Training for Beeps While “Apparel is RF-friendly,” there are other products that have some training related issues. The beverage industry in retail grocers has a unique problem different from apparel. For RFID research conducted by the Transportation and Logistics Department of the American Public University, at a major grocery chain, we found several beverage containers with barcode packaging read errors. For example, a four-pack paper container holding four brand name ginger ale bottles could fool the barcode reader at checkout. If one or more bottles are turned to the open side of the package so that the individual bottle bar code is showing, the bar code vertical reader scans the individual bottle price instead of the total cost for all four beverage bottles located on the bottom of the paper cartoon. A solution is to have the checkout person not slide the open end of the container facing the vertical bar code reader. Is this a training issue? A similar incident occurred with a plastic wrapped 24 pack of water bottles. The clerks hand held scanner picked up the bar code of an individual water bottle instead of the package bar code. In one case a four pack of ginger ale rings up as 78¢ and for the water,rings up much less. The clerks at this national grocery chain saw the amount, shrugged, but let it go. Yes, there are many levels of training or education issues here. We continued to find many beverage products in visually open packages that could fool the bar code reader. What Roberti has indicated is yet one more problem in the area of RFID or bar code usage as we find other differences between the two. Do we need better education or training at the point of sale? He also states, “People are comfortable with bar-code systems, because when someone points a scanner at a bar code, the system doesn't beep until the bar code is read.” The issue we found was that the human interprets that beep as a true read, but it can be false. The beverage packaging has improved to minimize that human data entry error with automated readers. But, it still exists. Is it a matter of education or training? Is it instead one more process and packaging issue? Dr. Oliver Hedgepeth Director, Transportation and Logistics, American Military University/American Public University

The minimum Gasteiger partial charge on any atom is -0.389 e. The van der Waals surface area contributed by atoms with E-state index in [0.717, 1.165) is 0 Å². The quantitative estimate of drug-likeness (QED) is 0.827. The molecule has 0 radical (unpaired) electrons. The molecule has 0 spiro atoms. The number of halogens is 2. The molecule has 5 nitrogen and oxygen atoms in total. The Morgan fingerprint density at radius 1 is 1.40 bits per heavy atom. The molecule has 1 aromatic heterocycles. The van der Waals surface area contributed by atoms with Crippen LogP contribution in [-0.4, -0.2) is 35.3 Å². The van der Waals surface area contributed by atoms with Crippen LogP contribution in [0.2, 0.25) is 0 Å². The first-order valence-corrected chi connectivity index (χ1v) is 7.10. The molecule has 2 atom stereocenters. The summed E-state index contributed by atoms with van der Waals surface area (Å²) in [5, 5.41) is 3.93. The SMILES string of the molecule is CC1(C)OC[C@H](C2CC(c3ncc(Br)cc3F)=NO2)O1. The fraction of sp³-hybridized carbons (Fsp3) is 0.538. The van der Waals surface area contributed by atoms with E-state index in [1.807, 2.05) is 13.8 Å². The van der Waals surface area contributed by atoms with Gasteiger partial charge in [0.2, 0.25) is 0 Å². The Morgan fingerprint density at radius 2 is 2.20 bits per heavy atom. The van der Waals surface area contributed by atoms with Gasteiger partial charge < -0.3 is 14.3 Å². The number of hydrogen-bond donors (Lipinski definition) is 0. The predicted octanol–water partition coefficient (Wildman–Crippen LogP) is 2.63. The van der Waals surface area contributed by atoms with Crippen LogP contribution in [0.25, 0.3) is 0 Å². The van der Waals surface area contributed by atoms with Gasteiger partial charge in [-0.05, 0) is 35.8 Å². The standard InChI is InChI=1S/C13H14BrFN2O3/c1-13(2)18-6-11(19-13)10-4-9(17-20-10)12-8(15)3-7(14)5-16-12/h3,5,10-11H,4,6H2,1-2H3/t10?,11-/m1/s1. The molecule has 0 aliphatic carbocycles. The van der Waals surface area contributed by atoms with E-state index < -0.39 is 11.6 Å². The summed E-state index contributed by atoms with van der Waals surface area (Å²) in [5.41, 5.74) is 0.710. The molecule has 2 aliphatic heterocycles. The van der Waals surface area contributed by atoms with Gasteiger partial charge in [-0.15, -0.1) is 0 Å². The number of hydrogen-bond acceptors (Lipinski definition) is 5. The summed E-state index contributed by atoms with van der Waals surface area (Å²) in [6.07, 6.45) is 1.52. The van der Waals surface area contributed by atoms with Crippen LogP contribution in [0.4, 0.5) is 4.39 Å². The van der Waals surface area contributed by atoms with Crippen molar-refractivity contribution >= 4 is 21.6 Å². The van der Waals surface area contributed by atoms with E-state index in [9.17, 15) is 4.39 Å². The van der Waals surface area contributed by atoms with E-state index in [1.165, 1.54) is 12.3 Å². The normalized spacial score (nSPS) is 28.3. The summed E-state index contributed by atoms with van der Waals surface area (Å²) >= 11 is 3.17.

David Patton 2011-01-11 11:10:12 PM
RFID Training/Education The requirement for training of employees and operators that utilize RFID technology is becoming prevalent in the squeeze of today's economy and global distribution. In the article by Mr. Mark Roberti, “organizations and businesses remain more comfortable with legacy systems such as bar code readers vice passive ultrahigh-frequency (UHF) radio frequency identification (RFID) systems”. The two biggest complaints mentioned in this article was based on apprehension and confidence in RFID system tag reads. This concern is present irregardless of the method used, hand-held or fixed readers in the execution of inventory on shelves, or to track pallets of goods. Retail, food, beverage, health and numerous businesses lose profit though their supply chain, distribution and stockage level reorder points due to inaccurate inventory, sale and reorders annually. The transportation system (local, national and and global) have utilized the RFID system with regularity and are able to track small minute parts along the entire distribution networks, ports, land, sea and air movements with great accuracy. The article by Dr. Oliver Hedgepeth Director, Transportation and Logistics, American Military University/American Public University “focused on the lack of know-how in the apparel, beverage and retail industries through packaging enabling the ability to misread and mis-scan multipacked item as singular items?” Retailers, warehouse managers and businesses to include the medical and health arena's are apprehensive and thereby undergo the drawbacks of the legacy systems or bar-code. An option could be simple, straight forward training venues or certification programs that can be initiated to assure the customer base that the quality control provided through the resourcing, implementation and execution of the the RFID system does indeed provide a cost advantage when properly utilized by trained personnel. Mr. David E. Patton, MBA, SCM – Optimization and Collaboration, LSS-GB